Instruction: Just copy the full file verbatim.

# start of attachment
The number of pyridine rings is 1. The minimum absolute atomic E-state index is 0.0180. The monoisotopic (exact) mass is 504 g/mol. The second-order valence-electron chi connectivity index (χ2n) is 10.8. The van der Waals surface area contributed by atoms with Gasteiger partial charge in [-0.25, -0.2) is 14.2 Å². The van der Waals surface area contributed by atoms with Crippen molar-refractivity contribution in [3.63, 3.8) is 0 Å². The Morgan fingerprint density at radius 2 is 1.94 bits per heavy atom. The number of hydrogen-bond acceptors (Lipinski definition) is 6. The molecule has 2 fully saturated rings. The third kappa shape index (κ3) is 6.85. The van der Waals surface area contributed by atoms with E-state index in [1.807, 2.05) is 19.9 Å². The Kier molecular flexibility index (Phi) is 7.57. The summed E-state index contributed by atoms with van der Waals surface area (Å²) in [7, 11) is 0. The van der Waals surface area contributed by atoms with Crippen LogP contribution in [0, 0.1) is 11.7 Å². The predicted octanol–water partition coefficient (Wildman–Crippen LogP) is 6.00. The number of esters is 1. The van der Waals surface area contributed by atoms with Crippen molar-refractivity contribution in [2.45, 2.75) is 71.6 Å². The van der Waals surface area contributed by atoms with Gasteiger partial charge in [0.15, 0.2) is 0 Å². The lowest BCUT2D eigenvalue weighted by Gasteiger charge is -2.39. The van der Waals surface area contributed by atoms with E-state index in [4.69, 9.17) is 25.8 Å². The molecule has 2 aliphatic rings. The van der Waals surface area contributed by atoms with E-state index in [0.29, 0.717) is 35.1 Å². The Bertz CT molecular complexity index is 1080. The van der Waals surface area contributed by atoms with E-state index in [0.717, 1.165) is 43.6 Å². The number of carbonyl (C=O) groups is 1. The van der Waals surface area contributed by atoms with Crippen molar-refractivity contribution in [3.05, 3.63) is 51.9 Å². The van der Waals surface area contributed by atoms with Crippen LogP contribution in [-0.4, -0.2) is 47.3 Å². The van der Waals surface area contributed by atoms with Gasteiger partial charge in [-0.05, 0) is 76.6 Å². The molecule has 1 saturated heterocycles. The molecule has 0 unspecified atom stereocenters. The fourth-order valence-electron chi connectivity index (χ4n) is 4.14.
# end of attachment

The number of pyridine rings is 1. The minimum absolute atomic E-state index is 0.0180. The monoisotopic (exact) mass is 504 g/mol. The second-order valence-electron chi connectivity index (χ2n) is 10.8. The van der Waals surface area contributed by atoms with Gasteiger partial charge in [-0.25, -0.2) is 14.2 Å². The van der Waals surface area contributed by atoms with Crippen molar-refractivity contribution in [3.63, 3.8) is 0 Å². The Morgan fingerprint density at radius 2 is 1.94 bits per heavy atom. The number of hydrogen-bond acceptors (Lipinski definition) is 6. The molecule has 2 fully saturated rings. The third kappa shape index (κ3) is 6.85. The van der Waals surface area contributed by atoms with E-state index in [1.807, 2.05) is 19.9 Å². The Kier molecular flexibility index (Phi) is 7.57. The summed E-state index contributed by atoms with van der Waals surface area (Å²) in [7, 11) is 0. The van der Waals surface area contributed by atoms with Crippen LogP contribution in [0, 0.1) is 11.7 Å². The predicted octanol–water partition coefficient (Wildman–Crippen LogP) is 6.00. The number of esters is 1. The van der Waals surface area contributed by atoms with Crippen molar-refractivity contribution in [2.45, 2.75) is 71.6 Å². The van der Waals surface area contributed by atoms with Gasteiger partial charge in [0.15, 0.2) is 0 Å². The lowest BCUT2D eigenvalue weighted by Gasteiger charge is -2.39. The van der Waals surface area contributed by atoms with E-state index in [4.69, 9.17) is 25.8 Å². The molecule has 2 aliphatic rings. The van der Waals surface area contributed by atoms with E-state index in [0.29, 0.717) is 35.1 Å². The Bertz CT molecular complexity index is 1080. The van der Waals surface area contributed by atoms with E-state index in [0.717, 1.165) is 43.6 Å². The number of carbonyl (C=O) groups is 1. The van der Waals surface area contributed by atoms with Crippen molar-refractivity contribution in [3.05, 3.63) is 51.9 Å². The van der Waals surface area contributed by atoms with Crippen LogP contribution in [-0.4, -0.2) is 47.3 Å². The van der Waals surface area contributed by atoms with Gasteiger partial charge in [-0.05, 0) is 76.6 Å². The molecule has 1 saturated heterocycles. The molecule has 0 unspecified atom stereocenters. The fourth-order valence-electron chi connectivity index (χ4n) is 4.14.